(b Edenbridge, Dec 29, 1861; d Salisbury, Sept 11, 1947). English organist. One of the most able cathedral organists of his day, Alcock had the unique distinction of having played in Westminster Abbey at the coronation of three English kings: Edward VII, George V and George VI. After studying under Sullivan and Stainer, he was successively organist at the Chapel Royal, assistant to Sir Frederick Bridge at the Abbey, and then organist of Salisbury Cathedral for 30 years (from 1917 until his death). Much in demand as a recitalist, he was one of the famous ABC trio (Alcock, Thalben-Ball and G.D. Cunningham) who jointly opened the BBC Concert Hall organ in 1932. Two years later he oversaw the rebuilding, with minimal alteration, of the Salisbury ‘Father Willis’ organ at a time when many Willis organs were being completely revoiced. H.C. Colles wrote of ‘his finished technique, cleanness of phrasing and impeccable taste’; he made numerous recordings, many of which were reissued in the 1990s. He had considerable influence as a teacher at the RCM and composed a number of organ and choral works, now rarely performed. He was knighted in ...

Article

José López-Calo

(b Évora, Dec 27, 1917). Portuguese musicologist. He studied music at the Évora Seminary and in Rome at the Pontificio Istituto di Musica Sacra, where he obtained the licentiate in 1951. From 1940 he taught music and conducted the choir at the Évora Seminary; he also taught at the Centro de Estudios Gregorianos, Lisbon, where in 1966 he succeeded Mario Sampayo as conductor of the Polyphonia, a choir devoted to the interpretation of early music (particularly Portuguese). In 1974 he resigned from both posts. He was made canon of the Évora Cathedral Chapter, where he was active as mestre da capela, in 1957 and was granted the honorary doctorate by the University of Évora in 1988. He has contributed to the encyclopedia Verbo and to various national journals, and has taken part in many conferences, both national and international. His publications may be divided into three fields: transcriptions of Portuguese polyphonic music, catalogues of Portuguese musical archives, and diverse writings on the history of Portuguese music, particularly in the cathedrals. His transcriptions are always extremely accurate and faithful to the originals and, at the same time, practical for choral use. His catalogues, though seldom including musical incipits, are complete, detailed and clear, and form the greatest list of musical sources in Portugal....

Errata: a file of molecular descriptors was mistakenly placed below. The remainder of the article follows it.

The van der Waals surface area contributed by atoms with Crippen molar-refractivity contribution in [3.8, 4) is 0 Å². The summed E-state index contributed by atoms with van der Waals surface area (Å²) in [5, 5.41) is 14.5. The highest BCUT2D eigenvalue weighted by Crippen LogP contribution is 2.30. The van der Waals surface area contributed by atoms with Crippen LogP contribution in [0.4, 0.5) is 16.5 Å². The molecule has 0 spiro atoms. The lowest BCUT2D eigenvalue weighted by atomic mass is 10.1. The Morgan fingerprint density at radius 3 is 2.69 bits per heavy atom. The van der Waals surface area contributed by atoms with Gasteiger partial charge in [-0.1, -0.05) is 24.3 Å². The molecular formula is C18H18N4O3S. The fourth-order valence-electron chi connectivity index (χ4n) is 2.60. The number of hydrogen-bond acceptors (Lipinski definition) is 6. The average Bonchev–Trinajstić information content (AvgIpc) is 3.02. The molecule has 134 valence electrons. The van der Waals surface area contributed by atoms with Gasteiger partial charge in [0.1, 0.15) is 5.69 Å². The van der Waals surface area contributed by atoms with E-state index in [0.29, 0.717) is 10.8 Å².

Article

Guy Bourligueux

(b Astigarraga, Guipúzcoa, 1893; d Seville, Dec 7, 1970). Spanish composer and organist. He studied with Donostia and others in San Sebastián, with Otaño at the Comillas Seminary, and in Paris with Eugène Cools. In 1919 he was appointed maestro de capilla at Orense Cathedral and then organist at Seville Cathedral, where he became ...

Article

Peter Andreas Kjeldsberg

revised by Martin Anderson

(b Fredrikstad, April 29, 1872; d Oslo, Dec 24, 1932). Norwegian composer, conductor and organist. He studied with Peter Lindeman (organ) and Iver Holter (harmony, counterpoint and composition) at the Christiania Music and Organ School (1888–92), and was then a pupil of Reinecke (composition) and Ruthard (piano) at the Leipzig Conservatory (1892–4). Appointments as organist followed in Drammen (1895–1907) and Oslo (1907–32), where he served at the cathedral from 1916; his First Symphony was completed during a course of study in Berlin in 1897. He was one of those responsible for the foundation of the Norsk Komponistforening, of which he was president from 1921 to 1923. As a member of the Koralbokkomiteen (1922–6) he harmonized most of the melodies in the chorale book of the Norwegian Church, and he edited preludes to all of the chorales. He was active as a choir-conductor, leading the Håndverksangforening (...